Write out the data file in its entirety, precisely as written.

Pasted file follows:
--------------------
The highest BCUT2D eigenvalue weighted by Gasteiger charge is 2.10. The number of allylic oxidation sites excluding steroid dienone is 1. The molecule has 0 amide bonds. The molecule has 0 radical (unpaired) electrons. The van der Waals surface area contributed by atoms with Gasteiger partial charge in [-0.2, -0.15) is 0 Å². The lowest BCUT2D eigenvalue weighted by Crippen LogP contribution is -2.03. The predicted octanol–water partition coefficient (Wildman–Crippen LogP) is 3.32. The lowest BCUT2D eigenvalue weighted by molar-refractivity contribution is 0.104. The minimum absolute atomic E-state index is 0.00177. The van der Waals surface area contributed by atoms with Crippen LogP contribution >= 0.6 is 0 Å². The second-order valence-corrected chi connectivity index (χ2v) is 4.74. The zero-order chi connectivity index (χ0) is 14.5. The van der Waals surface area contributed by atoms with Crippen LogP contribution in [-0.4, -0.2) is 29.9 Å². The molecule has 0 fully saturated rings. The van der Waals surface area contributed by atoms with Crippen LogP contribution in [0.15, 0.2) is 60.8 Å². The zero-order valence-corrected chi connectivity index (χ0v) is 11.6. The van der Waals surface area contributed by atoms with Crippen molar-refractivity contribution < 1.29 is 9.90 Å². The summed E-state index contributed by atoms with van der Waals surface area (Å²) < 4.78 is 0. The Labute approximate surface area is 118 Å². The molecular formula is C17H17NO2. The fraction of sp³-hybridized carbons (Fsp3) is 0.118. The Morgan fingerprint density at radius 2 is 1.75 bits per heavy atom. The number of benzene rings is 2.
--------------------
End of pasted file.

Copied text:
The highest BCUT2D eigenvalue weighted by Gasteiger charge is 2.10. The number of allylic oxidation sites excluding steroid dienone is 1. The molecule has 0 amide bonds. The molecule has 0 radical (unpaired) electrons. The van der Waals surface area contributed by atoms with Gasteiger partial charge in [-0.2, -0.15) is 0 Å². The lowest BCUT2D eigenvalue weighted by Crippen LogP contribution is -2.03. The predicted octanol–water partition coefficient (Wildman–Crippen LogP) is 3.32. The lowest BCUT2D eigenvalue weighted by molar-refractivity contribution is 0.104. The minimum absolute atomic E-state index is 0.00177. The van der Waals surface area contributed by atoms with Crippen LogP contribution >= 0.6 is 0 Å². The second-order valence-corrected chi connectivity index (χ2v) is 4.74. The zero-order chi connectivity index (χ0) is 14.5. The van der Waals surface area contributed by atoms with Crippen LogP contribution in [-0.4, -0.2) is 29.9 Å². The molecule has 0 fully saturated rings. The van der Waals surface area contributed by atoms with Crippen LogP contribution in [0.15, 0.2) is 60.8 Å². The zero-order valence-corrected chi connectivity index (χ0v) is 11.6. The van der Waals surface area contributed by atoms with Crippen molar-refractivity contribution < 1.29 is 9.90 Å². The summed E-state index contributed by atoms with van der Waals surface area (Å²) < 4.78 is 0. The Labute approximate surface area is 118 Å². The molecular formula is C17H17NO2. The fraction of sp³-hybridized carbons (Fsp3) is 0.118. The Morgan fingerprint density at radius 2 is 1.75 bits per heavy atom. The number of benzene rings is 2.